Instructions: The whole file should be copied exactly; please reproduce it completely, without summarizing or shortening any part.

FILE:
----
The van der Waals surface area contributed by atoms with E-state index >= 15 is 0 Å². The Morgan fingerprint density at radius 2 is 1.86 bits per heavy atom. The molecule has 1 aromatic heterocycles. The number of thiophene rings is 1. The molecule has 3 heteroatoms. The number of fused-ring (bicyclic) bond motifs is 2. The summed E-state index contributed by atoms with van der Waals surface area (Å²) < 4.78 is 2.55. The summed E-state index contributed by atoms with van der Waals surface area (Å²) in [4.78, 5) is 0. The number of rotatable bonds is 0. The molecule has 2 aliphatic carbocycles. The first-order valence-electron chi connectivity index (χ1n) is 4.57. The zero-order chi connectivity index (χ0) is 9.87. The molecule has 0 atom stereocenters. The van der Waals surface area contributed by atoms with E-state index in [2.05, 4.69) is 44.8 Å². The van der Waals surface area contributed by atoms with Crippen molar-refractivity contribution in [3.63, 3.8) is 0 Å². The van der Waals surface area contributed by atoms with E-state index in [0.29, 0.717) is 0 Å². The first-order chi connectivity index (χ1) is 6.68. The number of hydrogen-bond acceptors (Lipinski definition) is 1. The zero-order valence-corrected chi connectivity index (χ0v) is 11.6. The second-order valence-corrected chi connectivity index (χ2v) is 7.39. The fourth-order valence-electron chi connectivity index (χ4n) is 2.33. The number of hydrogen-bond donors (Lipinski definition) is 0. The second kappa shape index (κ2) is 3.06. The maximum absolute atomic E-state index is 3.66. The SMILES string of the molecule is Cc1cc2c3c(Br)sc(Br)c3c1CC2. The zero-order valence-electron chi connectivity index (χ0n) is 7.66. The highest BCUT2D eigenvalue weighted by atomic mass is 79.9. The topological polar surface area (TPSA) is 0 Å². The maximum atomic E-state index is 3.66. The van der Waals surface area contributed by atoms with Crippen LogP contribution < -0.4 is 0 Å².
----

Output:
The van der Waals surface area contributed by atoms with E-state index >= 15 is 0 Å². The Morgan fingerprint density at radius 2 is 1.86 bits per heavy atom. The molecule has 1 aromatic heterocycles. The number of thiophene rings is 1. The molecule has 3 heteroatoms. The number of fused-ring (bicyclic) bond motifs is 2. The summed E-state index contributed by atoms with van der Waals surface area (Å²) < 4.78 is 2.55. The summed E-state index contributed by atoms with van der Waals surface area (Å²) in [4.78, 5) is 0. The number of rotatable bonds is 0. The molecule has 2 aliphatic carbocycles. The first-order valence-electron chi connectivity index (χ1n) is 4.57. The zero-order chi connectivity index (χ0) is 9.87. The molecule has 0 atom stereocenters. The van der Waals surface area contributed by atoms with E-state index in [2.05, 4.69) is 44.8 Å². The van der Waals surface area contributed by atoms with Crippen molar-refractivity contribution in [3.63, 3.8) is 0 Å². The van der Waals surface area contributed by atoms with E-state index in [0.29, 0.717) is 0 Å². The first-order chi connectivity index (χ1) is 6.68. The number of hydrogen-bond acceptors (Lipinski definition) is 1. The zero-order valence-corrected chi connectivity index (χ0v) is 11.6. The second-order valence-corrected chi connectivity index (χ2v) is 7.39. The fourth-order valence-electron chi connectivity index (χ4n) is 2.33. The number of hydrogen-bond donors (Lipinski definition) is 0. The second kappa shape index (κ2) is 3.06. The maximum absolute atomic E-state index is 3.66. The SMILES string of the molecule is Cc1cc2c3c(Br)sc(Br)c3c1CC2. The zero-order valence-electron chi connectivity index (χ0n) is 7.66. The highest BCUT2D eigenvalue weighted by atomic mass is 79.9. The topological polar surface area (TPSA) is 0 Å². The maximum atomic E-state index is 3.66. The van der Waals surface area contributed by atoms with Crippen LogP contribution < -0.4 is 0 Å².